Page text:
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STUDENT DESIGN AWARDS - PAST WINNERS

 
Thinking of entering the Student Design Awards? 
 
Here's 5 reason why our previous winners say you should...

     1. Gets your work out there

     2. It provides a unique and interesting insight into the retail and advertising industry. 

     3. Real confidence booster

     4. Rewarding - in achievement & future opportunities

     5. All round brilliant experience

2021 Winner - Jessica Holmes

What our judges said:

  • "Great entry, exceeds the brief"
  • "highly interactive and has considered how to engage shoppers - very true to brand"
  • "The embodiment of a pop up experience. Very engaging, well thought through/reasoned, brilliantly designed and detailed entry. Would be great to see this developed and executed"
  • "A really well thought through customer experience, even considering how to drive people online through redemption of their prize."

About the design...

Q. Why did you design it this way?

A. Fever-Tree is known for presenting itself using premiumnisation, making their products make more luxurious and expensive than they actually are due to them being the market leaders, appealing more to an older clientele. This is seen from them also creating concessions in department stores such as John Lewis and Selfridges, when their products are also readily available to buy in supermarkets. As gin drinking is becoming very popular, and especially due to more people crafting and mixing drinks at home due to the closure of hospitality venues in COVID-19, ‘Taste the Tonic’ creates an experience where customers can learn how to make the perfect drink at home, understanding what spirits can be paired with each mixer and what garnishing is best to finish off the drink, creating a learning platform. By striping back the common elegant persona, the brand normally portrays for a more fresh and light aesthetic allows the brand to reach a potentially younger audience, that may otherwise be deterred normally from a more premium look. It also portrays the new low-calorie range better due to the freshness of it, as the rich colours commonly used would contrast the product being sold.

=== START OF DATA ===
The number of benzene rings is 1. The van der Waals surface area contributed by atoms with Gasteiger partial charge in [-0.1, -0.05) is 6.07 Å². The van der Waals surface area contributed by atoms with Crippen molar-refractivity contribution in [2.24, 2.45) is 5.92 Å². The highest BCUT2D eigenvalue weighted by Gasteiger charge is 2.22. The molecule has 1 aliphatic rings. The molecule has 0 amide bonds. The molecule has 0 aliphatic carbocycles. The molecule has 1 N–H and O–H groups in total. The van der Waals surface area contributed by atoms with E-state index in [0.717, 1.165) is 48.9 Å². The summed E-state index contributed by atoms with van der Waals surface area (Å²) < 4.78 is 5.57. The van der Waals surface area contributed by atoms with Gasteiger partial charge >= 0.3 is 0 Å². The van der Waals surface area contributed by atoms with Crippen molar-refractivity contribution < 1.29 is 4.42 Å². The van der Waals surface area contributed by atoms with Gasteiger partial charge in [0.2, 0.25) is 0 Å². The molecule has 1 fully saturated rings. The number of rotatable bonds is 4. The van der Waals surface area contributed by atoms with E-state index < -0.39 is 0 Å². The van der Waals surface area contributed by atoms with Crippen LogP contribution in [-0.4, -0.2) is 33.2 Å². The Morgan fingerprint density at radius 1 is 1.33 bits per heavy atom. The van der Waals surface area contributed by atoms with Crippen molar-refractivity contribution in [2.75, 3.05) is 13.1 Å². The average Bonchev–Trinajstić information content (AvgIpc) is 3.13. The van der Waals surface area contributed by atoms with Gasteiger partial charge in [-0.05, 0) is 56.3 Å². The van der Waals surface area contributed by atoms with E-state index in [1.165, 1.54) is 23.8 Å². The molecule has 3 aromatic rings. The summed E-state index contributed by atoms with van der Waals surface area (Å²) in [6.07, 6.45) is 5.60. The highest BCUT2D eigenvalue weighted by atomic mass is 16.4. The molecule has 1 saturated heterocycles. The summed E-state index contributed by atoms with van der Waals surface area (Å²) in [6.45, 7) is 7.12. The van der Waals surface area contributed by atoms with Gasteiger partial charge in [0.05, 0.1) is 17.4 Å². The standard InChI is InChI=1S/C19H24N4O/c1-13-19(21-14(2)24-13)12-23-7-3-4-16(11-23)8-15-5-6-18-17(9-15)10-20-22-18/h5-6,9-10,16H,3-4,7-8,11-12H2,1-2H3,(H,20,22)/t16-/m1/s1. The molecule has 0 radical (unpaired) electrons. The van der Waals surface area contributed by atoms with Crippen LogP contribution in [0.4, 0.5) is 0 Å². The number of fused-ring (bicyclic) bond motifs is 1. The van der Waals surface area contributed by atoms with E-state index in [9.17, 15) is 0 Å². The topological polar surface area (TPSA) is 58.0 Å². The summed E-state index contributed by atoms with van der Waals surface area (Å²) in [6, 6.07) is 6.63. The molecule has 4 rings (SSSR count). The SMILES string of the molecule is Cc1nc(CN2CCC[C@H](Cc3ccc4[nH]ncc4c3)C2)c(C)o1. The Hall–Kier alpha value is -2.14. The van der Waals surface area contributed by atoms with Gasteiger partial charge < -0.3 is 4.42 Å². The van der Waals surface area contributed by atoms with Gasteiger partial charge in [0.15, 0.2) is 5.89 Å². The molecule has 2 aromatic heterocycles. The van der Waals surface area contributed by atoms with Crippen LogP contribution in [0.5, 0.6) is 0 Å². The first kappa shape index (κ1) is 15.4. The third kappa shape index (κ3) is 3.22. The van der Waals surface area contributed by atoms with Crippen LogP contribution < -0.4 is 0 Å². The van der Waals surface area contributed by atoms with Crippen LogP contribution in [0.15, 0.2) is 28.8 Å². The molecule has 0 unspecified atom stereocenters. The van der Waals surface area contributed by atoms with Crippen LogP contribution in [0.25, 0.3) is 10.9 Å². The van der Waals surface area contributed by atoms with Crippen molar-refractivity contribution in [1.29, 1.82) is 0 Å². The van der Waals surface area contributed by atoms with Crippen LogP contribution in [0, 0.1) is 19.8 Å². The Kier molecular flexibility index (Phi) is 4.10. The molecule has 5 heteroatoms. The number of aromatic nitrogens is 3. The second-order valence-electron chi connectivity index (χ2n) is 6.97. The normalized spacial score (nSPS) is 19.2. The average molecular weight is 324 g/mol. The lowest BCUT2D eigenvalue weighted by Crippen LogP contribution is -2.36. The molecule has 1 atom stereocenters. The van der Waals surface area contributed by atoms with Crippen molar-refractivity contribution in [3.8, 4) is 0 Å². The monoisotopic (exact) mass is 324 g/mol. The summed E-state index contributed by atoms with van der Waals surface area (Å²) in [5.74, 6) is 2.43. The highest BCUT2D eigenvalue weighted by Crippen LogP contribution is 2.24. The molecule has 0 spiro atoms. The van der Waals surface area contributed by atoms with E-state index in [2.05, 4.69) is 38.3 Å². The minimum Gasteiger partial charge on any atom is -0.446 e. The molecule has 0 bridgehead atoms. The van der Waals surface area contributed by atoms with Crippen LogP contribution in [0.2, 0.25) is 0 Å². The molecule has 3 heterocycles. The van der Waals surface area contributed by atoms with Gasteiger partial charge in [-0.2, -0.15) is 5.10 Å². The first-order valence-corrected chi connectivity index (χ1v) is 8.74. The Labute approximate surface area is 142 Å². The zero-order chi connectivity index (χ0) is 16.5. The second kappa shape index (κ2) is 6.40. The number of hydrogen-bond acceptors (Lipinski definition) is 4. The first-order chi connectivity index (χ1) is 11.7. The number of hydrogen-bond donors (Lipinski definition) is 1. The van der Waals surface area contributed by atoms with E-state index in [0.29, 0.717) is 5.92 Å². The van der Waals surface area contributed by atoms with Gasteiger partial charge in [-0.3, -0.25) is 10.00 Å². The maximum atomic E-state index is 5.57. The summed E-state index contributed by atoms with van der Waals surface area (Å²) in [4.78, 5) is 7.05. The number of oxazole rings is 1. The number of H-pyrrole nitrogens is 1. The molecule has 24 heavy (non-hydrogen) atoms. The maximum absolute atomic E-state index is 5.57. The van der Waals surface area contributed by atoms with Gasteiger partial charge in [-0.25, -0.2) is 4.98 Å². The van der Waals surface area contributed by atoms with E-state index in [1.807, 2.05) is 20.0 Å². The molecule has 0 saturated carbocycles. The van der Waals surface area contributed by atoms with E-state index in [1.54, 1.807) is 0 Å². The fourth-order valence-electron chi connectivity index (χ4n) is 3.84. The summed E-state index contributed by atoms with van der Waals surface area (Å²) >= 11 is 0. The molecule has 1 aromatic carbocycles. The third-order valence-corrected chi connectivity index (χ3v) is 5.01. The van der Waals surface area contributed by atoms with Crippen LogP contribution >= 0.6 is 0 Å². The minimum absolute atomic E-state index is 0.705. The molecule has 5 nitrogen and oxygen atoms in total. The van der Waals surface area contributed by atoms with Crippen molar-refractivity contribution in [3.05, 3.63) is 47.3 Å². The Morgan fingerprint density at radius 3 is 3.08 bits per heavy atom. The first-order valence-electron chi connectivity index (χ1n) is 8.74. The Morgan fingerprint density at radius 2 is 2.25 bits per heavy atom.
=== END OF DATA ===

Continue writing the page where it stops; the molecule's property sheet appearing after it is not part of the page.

Q. Who is it targeted at?
A. This pop-up shop is targeted at a slightly younger audience than Fever-Tree currently markets at. It aims to attracted female customers from 18+, as whilst the refreshing design of the pop-up will appeal to the younger market of 18–35-year-olds, the brand image will inevitably attract its existing older market, this is also promoted through its use of advertising. Due to the intended target market being fairly young, either being a student, taking an educational break or starting out work, the existing luxury front normally portrayed would not appeal to them, hence the shift in design aesthetic to create a pastel and fresh theme. This also prompted the development of some of the more literal and comical parts of the design such as the oversized bottles and cardboard box structure. As gin is predominantly seen as a feminine drink, this store also does not actively seek out male footfall.